Significance

To determine the appropriate class of action and thereby the requisite level of documentation necessary to comply with NEPA, it is essential to understand the term "significance." The CEQ regulations (40 CFR 1508.27) state that two main points should be considered in determining significance: context and intensity.

Impacts can be considered in the context of society as a whole, the affected region, or locality. In the case of a site-specific action, significance would usually depend on the effects in the locale rather than in the world as a whole. Both short- and long-term effects are relevant.

For example, filling one acre of a one hundred-acre wetland probably could be considered not significant, but filling one acre of a two-acre wetland may be considered, under certain circumstances, a significant impact. The intensity is the same, but the context is different.

Factors to consider regarding intensity or severity of impacts include: (1) impacts that may be both beneficial and adverse; (2) the degree to which the proposed action affects public health or safety; (3) unique characteristics of the geographical area; (4) the degree to which the effects on the quality of the human environment are likely to be highly controversial; (5) the degree to which the possible effects on the human environment are highly uncertain or involve unique or unknown risks; (6) the degree to which the action may establish a precedent for future actions with significant effects; (7) whether the action is related to other actions with individually insignificant but cumulatively significant impacts; and (8) the degree to which the action may adversely affect resources listed in or eligible for listing in the National Register of Historic Places; (9) the degree to which the action may adversely affect an endangered or threatened species or its habitat; and (10) whether the action threatens a violation of Federal, State, or local law or requirements imposed for the protection of the environment.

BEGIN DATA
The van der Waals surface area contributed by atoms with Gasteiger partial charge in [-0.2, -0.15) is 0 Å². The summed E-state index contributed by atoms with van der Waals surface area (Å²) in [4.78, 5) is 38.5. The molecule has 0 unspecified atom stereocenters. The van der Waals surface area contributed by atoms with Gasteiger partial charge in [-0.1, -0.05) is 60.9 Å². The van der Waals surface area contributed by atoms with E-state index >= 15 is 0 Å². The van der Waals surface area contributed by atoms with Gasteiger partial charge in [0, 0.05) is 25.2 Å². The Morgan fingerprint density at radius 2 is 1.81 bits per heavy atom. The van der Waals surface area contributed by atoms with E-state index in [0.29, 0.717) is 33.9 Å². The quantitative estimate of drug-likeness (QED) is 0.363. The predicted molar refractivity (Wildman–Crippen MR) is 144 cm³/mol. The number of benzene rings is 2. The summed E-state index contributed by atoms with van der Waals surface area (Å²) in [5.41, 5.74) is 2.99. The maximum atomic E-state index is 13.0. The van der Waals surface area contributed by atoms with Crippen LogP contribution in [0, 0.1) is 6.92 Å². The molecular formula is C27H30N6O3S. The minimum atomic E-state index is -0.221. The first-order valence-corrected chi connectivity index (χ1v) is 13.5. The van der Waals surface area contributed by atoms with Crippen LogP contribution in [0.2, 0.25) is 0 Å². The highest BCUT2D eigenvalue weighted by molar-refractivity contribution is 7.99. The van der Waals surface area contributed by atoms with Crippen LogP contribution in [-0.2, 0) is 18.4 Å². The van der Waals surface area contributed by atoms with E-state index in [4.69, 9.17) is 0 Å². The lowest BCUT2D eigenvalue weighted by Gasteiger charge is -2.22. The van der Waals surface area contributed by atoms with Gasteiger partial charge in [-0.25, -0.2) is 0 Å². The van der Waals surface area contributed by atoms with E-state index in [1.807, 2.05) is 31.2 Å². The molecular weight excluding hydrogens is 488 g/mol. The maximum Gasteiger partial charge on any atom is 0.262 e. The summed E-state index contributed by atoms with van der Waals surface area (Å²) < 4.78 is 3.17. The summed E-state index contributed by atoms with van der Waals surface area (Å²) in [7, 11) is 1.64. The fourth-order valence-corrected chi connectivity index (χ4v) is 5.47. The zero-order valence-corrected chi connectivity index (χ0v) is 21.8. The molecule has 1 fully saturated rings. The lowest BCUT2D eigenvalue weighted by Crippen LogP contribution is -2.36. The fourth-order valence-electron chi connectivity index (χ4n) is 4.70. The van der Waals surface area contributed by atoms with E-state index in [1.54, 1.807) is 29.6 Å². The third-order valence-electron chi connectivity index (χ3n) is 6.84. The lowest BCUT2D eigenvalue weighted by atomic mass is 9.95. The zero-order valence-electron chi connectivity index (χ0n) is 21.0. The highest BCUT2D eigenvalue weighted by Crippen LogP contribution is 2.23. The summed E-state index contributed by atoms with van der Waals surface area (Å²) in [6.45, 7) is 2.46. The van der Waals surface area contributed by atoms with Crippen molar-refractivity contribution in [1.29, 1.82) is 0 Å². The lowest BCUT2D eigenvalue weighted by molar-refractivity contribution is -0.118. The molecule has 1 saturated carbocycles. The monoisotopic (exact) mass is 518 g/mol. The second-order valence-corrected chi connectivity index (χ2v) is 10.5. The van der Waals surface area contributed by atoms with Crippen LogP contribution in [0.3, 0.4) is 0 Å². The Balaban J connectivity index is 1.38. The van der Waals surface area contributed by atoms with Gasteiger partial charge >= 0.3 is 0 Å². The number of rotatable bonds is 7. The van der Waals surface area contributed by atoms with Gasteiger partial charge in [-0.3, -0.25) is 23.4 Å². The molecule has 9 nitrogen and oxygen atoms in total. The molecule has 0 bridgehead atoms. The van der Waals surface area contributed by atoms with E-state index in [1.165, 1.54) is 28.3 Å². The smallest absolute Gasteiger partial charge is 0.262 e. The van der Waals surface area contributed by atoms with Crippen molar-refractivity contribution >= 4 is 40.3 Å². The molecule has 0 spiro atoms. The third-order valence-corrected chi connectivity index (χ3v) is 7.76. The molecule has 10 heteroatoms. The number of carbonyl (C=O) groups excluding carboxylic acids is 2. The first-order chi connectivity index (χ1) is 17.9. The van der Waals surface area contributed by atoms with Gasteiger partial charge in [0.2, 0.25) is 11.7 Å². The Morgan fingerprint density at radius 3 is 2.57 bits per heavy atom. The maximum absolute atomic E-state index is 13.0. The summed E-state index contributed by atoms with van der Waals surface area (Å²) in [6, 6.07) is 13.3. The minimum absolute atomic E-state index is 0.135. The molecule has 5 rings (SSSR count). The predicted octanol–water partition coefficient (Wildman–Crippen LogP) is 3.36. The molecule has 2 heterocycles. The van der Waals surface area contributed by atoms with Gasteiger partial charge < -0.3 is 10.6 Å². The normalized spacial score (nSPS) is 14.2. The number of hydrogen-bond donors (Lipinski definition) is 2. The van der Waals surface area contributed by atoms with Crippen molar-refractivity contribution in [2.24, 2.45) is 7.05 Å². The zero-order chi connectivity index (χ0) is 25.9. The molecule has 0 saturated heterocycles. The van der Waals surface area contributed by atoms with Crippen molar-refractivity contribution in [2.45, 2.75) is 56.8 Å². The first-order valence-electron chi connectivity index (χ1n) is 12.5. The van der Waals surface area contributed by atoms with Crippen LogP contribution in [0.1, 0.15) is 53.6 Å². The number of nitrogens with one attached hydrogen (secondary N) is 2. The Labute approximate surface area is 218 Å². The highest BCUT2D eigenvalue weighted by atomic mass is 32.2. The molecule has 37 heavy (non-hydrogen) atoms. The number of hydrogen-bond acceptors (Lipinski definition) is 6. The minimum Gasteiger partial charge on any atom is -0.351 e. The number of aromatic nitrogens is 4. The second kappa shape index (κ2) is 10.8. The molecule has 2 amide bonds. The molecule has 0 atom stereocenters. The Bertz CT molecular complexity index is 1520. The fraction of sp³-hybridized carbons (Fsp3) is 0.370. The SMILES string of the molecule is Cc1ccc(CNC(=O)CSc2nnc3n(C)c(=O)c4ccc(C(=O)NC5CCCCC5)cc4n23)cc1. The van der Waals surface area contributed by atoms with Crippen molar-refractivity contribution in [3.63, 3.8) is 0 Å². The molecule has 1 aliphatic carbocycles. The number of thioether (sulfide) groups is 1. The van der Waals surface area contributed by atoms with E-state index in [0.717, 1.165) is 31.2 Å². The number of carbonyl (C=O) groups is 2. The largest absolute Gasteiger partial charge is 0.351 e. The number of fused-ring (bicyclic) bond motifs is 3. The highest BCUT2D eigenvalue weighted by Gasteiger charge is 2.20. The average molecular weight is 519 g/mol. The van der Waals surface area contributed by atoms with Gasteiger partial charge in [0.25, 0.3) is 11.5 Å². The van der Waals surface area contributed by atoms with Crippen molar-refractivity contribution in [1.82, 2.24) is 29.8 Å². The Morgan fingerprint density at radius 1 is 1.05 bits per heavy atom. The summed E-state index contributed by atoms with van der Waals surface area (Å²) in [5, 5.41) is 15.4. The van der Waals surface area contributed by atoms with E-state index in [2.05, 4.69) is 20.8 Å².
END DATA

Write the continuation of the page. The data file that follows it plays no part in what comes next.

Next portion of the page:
Processing Options

Environmental Impact Statement

When the proposed action will have a significant impact on the environment, an EIS is required. Less than 5 percent of all FHWA projects involve EISs, but these are the projects which require the most time and effort to complete.

As soon as a decision has been reached to prepare an EIS, the FHWA division office should prepare a Notice of Intent. Guidelines for preparation of these notices are given in Technical Advisory T6640.8A. This notice which is published in the Federal Register is a brief announcement that FHWA will be preparing an EIS.

Scoping is a formal coordination process, required by CEQ, which determines the scope of issues to be addressed and identifies the significant issues related to the proposed action. It can be done by letter, phone or formal meeting. You should assure that it occurs early and involves both affected agencies and interested public, and is well-documented. The scoping and Notice of Intent requirements reflect CEQ's concern for early coordination and faster and better processing.